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Chapter 5, 'Lady of the House'

After Sawano’s hurried, modest funeral, Kichinosuke gathered his family around him.


“We must all practice gaman, perseverance, to overcome what fate has dealt us. Everyone must do their part to maintain the honor of the Takahashi name.”

He looked intently at the youthful faces of his children in front of him. “After much thought, I have decided to appoint Mizuko as the Lady of the House. This means that all of you must follow her directions without fail.”


Mizuko and her sister Sanae exchanged glances, surprise and concern etching both of their faces.


As if reading their minds, Kichinosuke continued. “I know that Sanae is older, but I have decided that the wiser course of action is for her to continue her cultural studies.”


Left unsaid, but understood by all, was the fact that Sanae had a delicate constitution and needed regular rest to stay healthy.


Mizuko by her age of 15, had enjoyed the lessons in ikebana, calligraphy, tea ceremony, and shamisen that she and her sister had taken, but instantly understood the reasoning behind her father’s decision.


“I understand father, and accept the responsibility,” Mizuko said bowing.


Internally however, Mizuko was troubled by her father’s announcement. Ever since she could remember he had complemented her on her intelligence, energy, and industriousness. Now it was clear that she would have to forgo her education because being Lady of the House, especially in a family with four children under the age of twelve was a full-time job. The family could not afford a governess to care for them, so Mizuko would not have the time to continue attending her distant school.

Involuntarily, Mizuko asked, “But what about my education, otoosan?


Her father looked at her sternly, then softened. “I’m sorry, but that will have to be delayed until times are better.”


Mizuko applied herself diligently to her duties. Most tasks like cleaning, cooking, mending, and shopping were already familiar to her. In fact, with Sawano no longer around to constantly complain and order her about, Mizuko found her work to be more satisfying and easier to perform.


Despite his catastrophic financial reversal, Mizuko’s father Kichinosuke still retained several civic responsibilities. Ever since his father Naotaro’s retirement from public life, Kichinosuke had served as the local ‘go-between’ for couples seeking to be married. In that capacity he was expected to interview prospective husbands and wives to assess whether or not their social standing, economic backgrounds and future goals were compatible. Kichinosuke’s first and second wives had been an integral part of his assessment team while they were alive. With the loss of his second wife Sawano, Kichinosuke needed someone else to assume his former spouses’ responsibility.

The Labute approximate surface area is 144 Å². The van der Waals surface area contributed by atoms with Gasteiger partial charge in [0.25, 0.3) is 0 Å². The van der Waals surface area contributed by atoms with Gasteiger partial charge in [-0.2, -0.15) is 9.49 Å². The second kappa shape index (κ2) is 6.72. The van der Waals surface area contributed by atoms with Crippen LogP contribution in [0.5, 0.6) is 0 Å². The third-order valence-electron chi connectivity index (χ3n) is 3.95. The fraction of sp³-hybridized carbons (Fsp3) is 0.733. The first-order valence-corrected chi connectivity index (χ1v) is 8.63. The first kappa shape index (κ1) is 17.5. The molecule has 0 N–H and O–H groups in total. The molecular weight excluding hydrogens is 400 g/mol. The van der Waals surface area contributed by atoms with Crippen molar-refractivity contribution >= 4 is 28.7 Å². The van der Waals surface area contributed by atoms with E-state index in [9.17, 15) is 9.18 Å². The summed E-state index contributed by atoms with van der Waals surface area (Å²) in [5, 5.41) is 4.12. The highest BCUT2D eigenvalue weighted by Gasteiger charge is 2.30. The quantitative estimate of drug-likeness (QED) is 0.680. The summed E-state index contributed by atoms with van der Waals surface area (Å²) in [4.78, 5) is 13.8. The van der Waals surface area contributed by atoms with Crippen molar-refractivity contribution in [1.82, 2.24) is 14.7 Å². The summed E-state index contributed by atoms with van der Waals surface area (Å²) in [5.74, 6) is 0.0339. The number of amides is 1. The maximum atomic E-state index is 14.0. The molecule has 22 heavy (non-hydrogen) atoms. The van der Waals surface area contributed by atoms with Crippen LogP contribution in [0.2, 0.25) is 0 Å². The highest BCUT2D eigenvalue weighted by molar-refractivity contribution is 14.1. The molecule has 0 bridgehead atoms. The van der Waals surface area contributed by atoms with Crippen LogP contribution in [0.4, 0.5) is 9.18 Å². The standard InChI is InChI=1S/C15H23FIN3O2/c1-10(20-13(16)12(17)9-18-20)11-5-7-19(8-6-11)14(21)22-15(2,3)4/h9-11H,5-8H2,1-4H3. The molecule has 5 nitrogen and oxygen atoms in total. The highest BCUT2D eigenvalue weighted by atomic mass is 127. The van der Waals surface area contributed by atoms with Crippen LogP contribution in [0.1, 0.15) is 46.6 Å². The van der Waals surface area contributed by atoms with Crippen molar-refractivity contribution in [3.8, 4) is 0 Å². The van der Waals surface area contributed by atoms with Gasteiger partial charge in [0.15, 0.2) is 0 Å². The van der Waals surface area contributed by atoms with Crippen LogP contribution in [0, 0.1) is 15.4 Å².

In her role as Lady of the House, Mizuko took on this function. Self-conscious about her height, youth, and appearance, uncomfortable with the endless chit-chat, and bereft of the life experiences and social sophistication necessary to the process, Mizuko suffered greatly in meeting her obligations as a baishakunin. She knew nothing of marriage, or male/female relationships, but was still called upon to “counsel” women who were usually older and far more experienced than she.


Like everything else she undertook, Mizuko tried her best to do the job well. Shopping in the market one day, a red scarf caught her eye. Thinking that wearing it would make her seem somehow more worldly and mature, Mizuko bought it using some of her meager grocery allowance. On the next “go-between” appointment, she drew a rare comment from her father as they rode to their appointment by jinrickshaw.


“That color becomes you,” he said, “but perhaps it is a little bold for the circumstance,” he added. Mizuko blushed deeply in embarrassment and quickly unwound the scarf from around her neck. Just then, a sudden rainsquall was upon them. Mizuko raised the scarf above her head to shield her elaborate hairdo.


By the time they reached their destination, she and Kichinosuke were drenched. Mizuko scurried from the jinrickshaw to stand below the overhang of the nearby roof. As she lowered the scarf she was dismayed to see that the red dye from the cheap scarf had bled onto her hands and the collar of her kimono

"Otoo-san, we must go home,” she cried. “I cannot be seen like this!”


Kichinosuke examined her hands and kimono. “It is unsightly, but we cannot miss our appointment.”


“But I won't…,” she begged.


Her father shook his head saying, “We must always do what is most important and expected.”


He withdrew a handkerchief from his jacket and handed it to her. He paid thejinrickshaw driver and turned to enter the residence of the future husband’s parents. Mizuko dabbed ineffectually at the red stains for a moment then reluctantly followed her father to the doorway of the house.


Loathe to re-experience any further embarrassment and to avoid the discomfort of playing the role any more, Mizuko refused to accompany her father to further baishakunin meetings.


It was the first and only time that Mizuko ever disobeyed her father, and the tension between them remained palpable for weeks. Finally, Kichinosuke was forced to ask Sanae to go with him when a request for “go-betweens” was received. Sanae easily handled the responsibilities of the task, and a relieved Mizuko focused her energies on running the household and caring for her younger siblings.


Life proceeded in a routine fashion until Mizuko approached her 16th birthday.


end of Chapter 5, 'Lady of the House'

please return to this Blog next week to read, Chapter 6, 'Marriage 1911, Spring'

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